Here is an interesting review of a book which links up to the question of culture. Apparently, the book claims that academics in cultural studies have brought a kind of “democracy” to the study of culture, which is good in some ways, since no one is likely to get excluded, but bad in some ways, since no one is likely to get excluded. I probably am a snob with the good fortune of belonging to the culture currently in reign (wait… what ‘culture’? what ‘reign’?) but it seems to me this is true. Educated audiences — people who should know better — are so concerned now, nearly paranoid, over the injustice of not paying attention to other cultural voices that they’ve fallen into the mode of thinking that any attempt at cultural insight is something that needs to be given its due. So if you want to study Tolstoy or the history of Barbies or Wagner or the viewpoint of the ‘Other’ as evidenced in sitcoms or Woolf or the political hegemonies reflected by the placement of cans on grocery shelves, hell, go for it, it is all equal, and saying otherwise is a form of tyranny.
Well, bullshit, I say. And bullshit again. Thinking well is hard to do, and that’s why we should value it when it happens and discourage people from deluding themselves into thinking they’ve done it when they haven’t, lest the prize get lost in muddy waters. I can see I’m starting to lose myself in broader issues, so I’ll leave off here, and go into the corner and fume.
Mike asked about my view regarding Nz’s view toward other people. (Or “the Other” as some people like to say, but I’m not sure what that means if it doesn’t means “other people”). So here goes.
Biographically, Nz wasn’t always a loner. He had a small circle of friends in high school, joined a fraternity in college (and even fought a duel!), went out drinking and carousing, wrote many letters to friends, proposed marriage once or twice, probably visited brothels. He proposed living with friends at various points and forming elite philosophical communities, and he always welcomed visits and made many friends in his travels. But, for all that, he was a lonely guy. He really wanted a second self, a comrade to make his journey with him. But his journey was so intense that no one else wanted to dedicate their lives to it. His expectations were too high, I think, and they certainly were never met. One of his hardest struggles was his attempt to overcome his need for others and be content in solitude.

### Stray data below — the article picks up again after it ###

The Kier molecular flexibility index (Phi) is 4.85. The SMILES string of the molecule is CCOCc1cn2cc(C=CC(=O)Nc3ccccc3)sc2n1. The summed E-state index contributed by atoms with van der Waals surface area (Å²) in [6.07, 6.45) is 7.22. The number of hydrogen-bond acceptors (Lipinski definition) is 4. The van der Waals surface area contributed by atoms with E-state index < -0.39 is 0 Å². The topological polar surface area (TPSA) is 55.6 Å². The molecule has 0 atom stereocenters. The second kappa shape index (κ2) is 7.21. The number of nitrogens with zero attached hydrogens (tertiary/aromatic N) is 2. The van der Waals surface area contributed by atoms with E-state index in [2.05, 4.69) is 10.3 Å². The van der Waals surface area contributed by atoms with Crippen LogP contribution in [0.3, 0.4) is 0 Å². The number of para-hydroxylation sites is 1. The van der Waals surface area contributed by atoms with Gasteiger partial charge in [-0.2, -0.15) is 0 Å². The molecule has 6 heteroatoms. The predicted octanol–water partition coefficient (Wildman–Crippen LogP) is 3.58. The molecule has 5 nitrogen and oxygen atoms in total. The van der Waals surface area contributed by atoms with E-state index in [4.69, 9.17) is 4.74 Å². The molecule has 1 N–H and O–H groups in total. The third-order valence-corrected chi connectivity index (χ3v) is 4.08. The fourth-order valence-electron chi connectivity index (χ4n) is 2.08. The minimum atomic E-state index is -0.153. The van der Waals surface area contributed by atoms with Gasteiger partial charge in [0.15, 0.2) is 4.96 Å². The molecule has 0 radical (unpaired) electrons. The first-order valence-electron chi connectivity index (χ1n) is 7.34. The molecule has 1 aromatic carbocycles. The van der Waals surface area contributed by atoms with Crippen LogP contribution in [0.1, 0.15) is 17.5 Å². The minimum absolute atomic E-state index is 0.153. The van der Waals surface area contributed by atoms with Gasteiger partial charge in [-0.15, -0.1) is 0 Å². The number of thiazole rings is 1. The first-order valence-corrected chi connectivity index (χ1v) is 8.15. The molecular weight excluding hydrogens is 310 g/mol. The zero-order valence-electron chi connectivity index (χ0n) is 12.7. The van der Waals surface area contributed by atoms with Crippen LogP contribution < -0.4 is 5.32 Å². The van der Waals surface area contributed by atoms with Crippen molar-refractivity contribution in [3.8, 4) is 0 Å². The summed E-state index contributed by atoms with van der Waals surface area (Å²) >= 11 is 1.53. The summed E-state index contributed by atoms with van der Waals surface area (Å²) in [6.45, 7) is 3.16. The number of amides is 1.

I think this means that his loneliness did exert a strong pull over his philosophy. He writes often of the free spirits, which are basically his imaginary playmates, or the friends he wished he had. He frequently also writes of the friendship among overmen or higher men or whatnot, and it is clear he thinks that is a necessary and wonderful thing. And, holy smokes, did he have things to say about women. But it is a case of “presence by absence,” or his concern for other people showing by his relative loneliness. He really needed other people, that’s clear, since if they weren’t available, he went ahead and created them for himself!
I think I’m probably not seeing the larger significance of “the question of the Other,” so you’ll have to enlighten me.
Here is a link to a long and excellent essay about the different worlds of professor and student of today. The first couple paragraphs set the stage:
At the beginning of school last fall, I ran into a student on the University of Virginia Lawn, not far from the famous statue of Homer instructing an admiring pupil. Homer’s student is in a toga. Mine was wearing wraparound sunglasses like Bono’s, black jeans, and a red T-shirt emblazoned with Chinese characters in white. Over his shoulder he carried his laptop.
We asked each other the usual question: What did you do over the summer? What he did, as I recall, was a brief internship at a well-regarded Internet publication, a six-country swing though Europe, then back to enjoy his family and home, reconnect with high-school friends, and work on recording a rock CD. What had I done? I had written five drafts of a chapter for a book on the last two years of Sigmund Freud’s life. I had traveled to Crozet, a few miles away, to get pizza. I’d sojourned overnight in Virginia Beach, the day after I woke up distressed because I couldn’t figure out how to begin my chapter. I’d driven to the beach, figured it out (I thought), and then I’d come home. My young friend looked at me with a mixture of awe and compassion. I felt a little like one of those aged men of the earth who populate Wordsworth’s poetry. One of them, the Old Cumberland Beggar, goes so slowly that you never actually see him move, but if you return to the spot where you first encountered him two hours past, lo, he has gone a little way down the road. The footprints are there to prove it.